This adjoint does do what want, which is to delete any particle of type
. Explicitly, it deletes the `first' occurence of from any basis
element, bringing out any minus signs we need to make this respect the
antisymmetry of the wedge product:
Now, whenever we have an inner product space like , we get an inner product on . The fastest, if not most elegant, route to this inner product is to remember that, given an orthonormal basis for , the induced basis, consisting of elements of the form , should be orthonormal in . But choosing an orthonormal basis defines an inner product, and in this case it defines an inner product on the whole exterior algebra, one that reduces to the usual one for the grade one elements, .
It is with respect to this inner product on
are adjoint. That is, they satisfy
These operators satisfy the following relations:
As an algebra,
is generated by the standard basis vectors of
. Let us call the elements of
corresponding to these
. From the definition of
the Clifford algebra, is easy to check that
Now for we may define
to be the universal cover of
, with group structure making the covering map
This construction of
is fairly abstract. Luckily, we can realize
as the multiplicative group in
generated by products
of pairs of unit vectors. This gives us the inclusion
In fact, both these representations of are irreducible, and acts faithfully on their direct sum . Elements of these two irreps of are called left- and right-handed Weyl spinors, respectively, while elements of are called Dirac spinors.
All this works for any , but we are especially interested in the case . The big question is: does the Dirac spinor representation of extend the obvious representation of on ? Or, more generally, does the Dirac spinor representation of extend the representation of on ?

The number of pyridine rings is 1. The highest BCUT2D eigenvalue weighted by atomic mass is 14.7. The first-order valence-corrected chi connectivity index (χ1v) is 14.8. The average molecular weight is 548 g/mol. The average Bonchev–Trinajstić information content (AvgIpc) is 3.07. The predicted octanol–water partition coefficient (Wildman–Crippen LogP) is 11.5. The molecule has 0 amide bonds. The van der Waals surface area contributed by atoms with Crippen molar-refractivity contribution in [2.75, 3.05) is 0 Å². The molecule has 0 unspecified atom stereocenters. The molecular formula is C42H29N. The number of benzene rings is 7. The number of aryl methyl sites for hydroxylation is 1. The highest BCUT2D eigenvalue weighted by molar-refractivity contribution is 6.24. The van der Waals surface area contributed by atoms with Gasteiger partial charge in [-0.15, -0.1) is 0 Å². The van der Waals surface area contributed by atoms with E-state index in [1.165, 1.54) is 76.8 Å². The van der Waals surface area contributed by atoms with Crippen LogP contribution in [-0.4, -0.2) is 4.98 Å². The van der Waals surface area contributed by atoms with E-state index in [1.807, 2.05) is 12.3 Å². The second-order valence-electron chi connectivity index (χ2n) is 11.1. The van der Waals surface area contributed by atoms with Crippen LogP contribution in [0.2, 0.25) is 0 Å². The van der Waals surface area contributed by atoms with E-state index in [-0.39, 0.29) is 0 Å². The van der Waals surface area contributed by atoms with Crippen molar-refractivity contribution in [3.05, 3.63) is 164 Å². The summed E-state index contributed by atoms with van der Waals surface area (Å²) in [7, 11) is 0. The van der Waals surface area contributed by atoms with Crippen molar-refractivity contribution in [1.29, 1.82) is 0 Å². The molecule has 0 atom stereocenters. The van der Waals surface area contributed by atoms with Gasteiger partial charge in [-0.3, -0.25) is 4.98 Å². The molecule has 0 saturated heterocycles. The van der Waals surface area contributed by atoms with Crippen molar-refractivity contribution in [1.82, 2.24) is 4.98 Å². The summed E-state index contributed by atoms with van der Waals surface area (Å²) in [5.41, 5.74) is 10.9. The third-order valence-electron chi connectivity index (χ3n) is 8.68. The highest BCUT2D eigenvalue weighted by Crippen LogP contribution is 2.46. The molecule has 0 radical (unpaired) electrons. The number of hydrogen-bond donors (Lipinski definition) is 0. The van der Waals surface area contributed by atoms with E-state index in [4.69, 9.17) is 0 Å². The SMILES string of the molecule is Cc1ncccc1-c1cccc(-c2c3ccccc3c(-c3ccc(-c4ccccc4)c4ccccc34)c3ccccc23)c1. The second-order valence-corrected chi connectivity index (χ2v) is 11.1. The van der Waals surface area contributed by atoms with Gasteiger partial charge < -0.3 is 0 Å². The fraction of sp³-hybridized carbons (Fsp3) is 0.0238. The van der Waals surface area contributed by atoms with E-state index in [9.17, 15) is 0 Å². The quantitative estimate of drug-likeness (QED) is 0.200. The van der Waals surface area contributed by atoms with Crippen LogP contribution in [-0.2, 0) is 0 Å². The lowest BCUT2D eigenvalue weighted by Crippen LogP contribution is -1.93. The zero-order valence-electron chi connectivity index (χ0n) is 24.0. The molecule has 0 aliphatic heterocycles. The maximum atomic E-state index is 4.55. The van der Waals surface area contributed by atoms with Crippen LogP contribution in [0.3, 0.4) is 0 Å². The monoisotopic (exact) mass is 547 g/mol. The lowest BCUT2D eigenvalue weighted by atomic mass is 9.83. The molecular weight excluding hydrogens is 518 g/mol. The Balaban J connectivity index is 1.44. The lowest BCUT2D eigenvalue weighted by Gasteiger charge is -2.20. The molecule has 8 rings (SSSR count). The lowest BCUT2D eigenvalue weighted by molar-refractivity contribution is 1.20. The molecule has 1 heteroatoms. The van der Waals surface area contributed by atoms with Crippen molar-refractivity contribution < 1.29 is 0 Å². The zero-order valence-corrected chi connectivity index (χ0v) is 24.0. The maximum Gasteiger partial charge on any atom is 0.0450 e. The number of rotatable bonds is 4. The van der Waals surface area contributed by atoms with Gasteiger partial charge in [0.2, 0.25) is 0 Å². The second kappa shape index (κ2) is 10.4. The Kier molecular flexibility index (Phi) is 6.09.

Remember, we can think of a unitary representation as a group homomorphism
Proof. The complex vector space has an underlying real vector space of dimension , and the real part of the usual inner product on gives an inner product on this underlying real vector space, so we have an inclusion . The connected component of the identity in is , and is connected, so this gives an inclusion and thus . Passing to Lie algebras, we obtain an inclusion . A homomorphism of Lie algebras gives a homomorphism of the corresponding simply-connected Lie groups, so this in turn gives the desired map .
Next we must check that makes the above triangle commute.
Since all the groups involved are connected, it suffices to check
that this diagram
Now, it is easy to guess a formula for in terms of
creation and annihilation operators. After all, the
elementary matrix satisfies
Now, the annihilation operators are a lot like derivations: they are
antiderivations. That is, if
So, can really be expressed in terms of annihilation and
creation operators as above. Checking that
This theorem had a counterpart for the GUT--namely,
Theorem 1. There we saw a homomorphism that
showed us how to extend the Standard Model group
to , and
made this square commute: